A committee of the Lexington Fayette Urban County Council heard Tuesday that the city’s golf courses and pools don’t pay for themselves, although use and revenues have increased at both in recent years.
Although it should go without saying, the role of government is not to make money, it is to serve the community’s interests, whether they be public safety, well-paved roads, sewer and trash service or affordable recreation opportunities.
Government, at every level, must also spend the money we pay as taxes responsibly and for the greatest benefit of the citizens it serves.
While efficiency and accountability are critical when examining public spending, it can’t be summed up in the profit-and-loss equations that govern private business.
For many public recreational assets, like parks and trails, we may know what it costs to maintain or build them but it is almost impossible to measure use. No one pays a fee and passes through a gate to enter any of our parks or trails — nor should they. For others, like pools, golf courses, riding lessons and other paid parks programs, it is easier to count use and income and compare it to costs.
That’s one of the challenges facing Lexington’s parks master plan set for completion around the end of this year.
Right now that plan is in the early stages that include collecting a lot of information like mapping all the park lands, making an inventory of facilities, collecting information on how much locations and programs are used, what they cost and, where appropriate, how much they collect.
To plan for the future, city parks director Monica Conrad and her boss, Commissioner of General Services Geoff Reed, said they will overlay all that with information about how our population has shifted and where future development is likely to occur.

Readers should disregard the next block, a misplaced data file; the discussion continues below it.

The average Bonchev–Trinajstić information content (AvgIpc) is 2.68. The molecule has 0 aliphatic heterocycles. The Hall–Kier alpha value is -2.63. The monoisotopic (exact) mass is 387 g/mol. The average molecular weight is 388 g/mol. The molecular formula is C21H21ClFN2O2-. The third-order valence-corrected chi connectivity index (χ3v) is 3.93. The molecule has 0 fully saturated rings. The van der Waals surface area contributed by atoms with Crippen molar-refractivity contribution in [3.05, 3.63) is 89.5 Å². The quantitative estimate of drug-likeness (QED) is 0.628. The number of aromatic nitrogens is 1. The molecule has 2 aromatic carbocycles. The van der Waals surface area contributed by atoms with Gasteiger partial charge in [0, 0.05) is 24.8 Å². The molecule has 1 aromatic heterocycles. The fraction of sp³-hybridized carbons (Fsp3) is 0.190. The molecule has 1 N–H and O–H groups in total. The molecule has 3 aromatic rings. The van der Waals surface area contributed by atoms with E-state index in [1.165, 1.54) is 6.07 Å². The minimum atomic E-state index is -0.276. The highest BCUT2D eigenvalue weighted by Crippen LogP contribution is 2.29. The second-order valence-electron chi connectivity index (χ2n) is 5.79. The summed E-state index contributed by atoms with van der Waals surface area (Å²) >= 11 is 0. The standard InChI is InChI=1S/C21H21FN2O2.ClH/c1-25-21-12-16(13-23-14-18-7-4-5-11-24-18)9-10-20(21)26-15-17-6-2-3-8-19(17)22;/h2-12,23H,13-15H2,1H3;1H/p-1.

And, then, they must also consider changing trends in recreation.
Pools that once were little more than a shallow and deep end with a couple of diving boards now include huge slides, pirate ships and other amenities. Splash pads — above-ground water parks that are much less costly than pools and usually don’t include admission fees — have also joined the water options.
A generation ago, hardly anyone talked about urban trails but now, Conrad said, trails are at the top of the public wish list for public recreational facilities.
Conrad, Reed and council members will soon learn more about those wishlists at a series of public engagement meetings — not yet scheduled — to hear what kind of public recreational opportunities residents want Lexington/Fayette County to provide.
The critical word is “public.”
There are private golf courses and pools, even private trails and parks; but public places to rest and recreate, where anyone in the community can afford to participate, are a critical element in any community’s quality of life.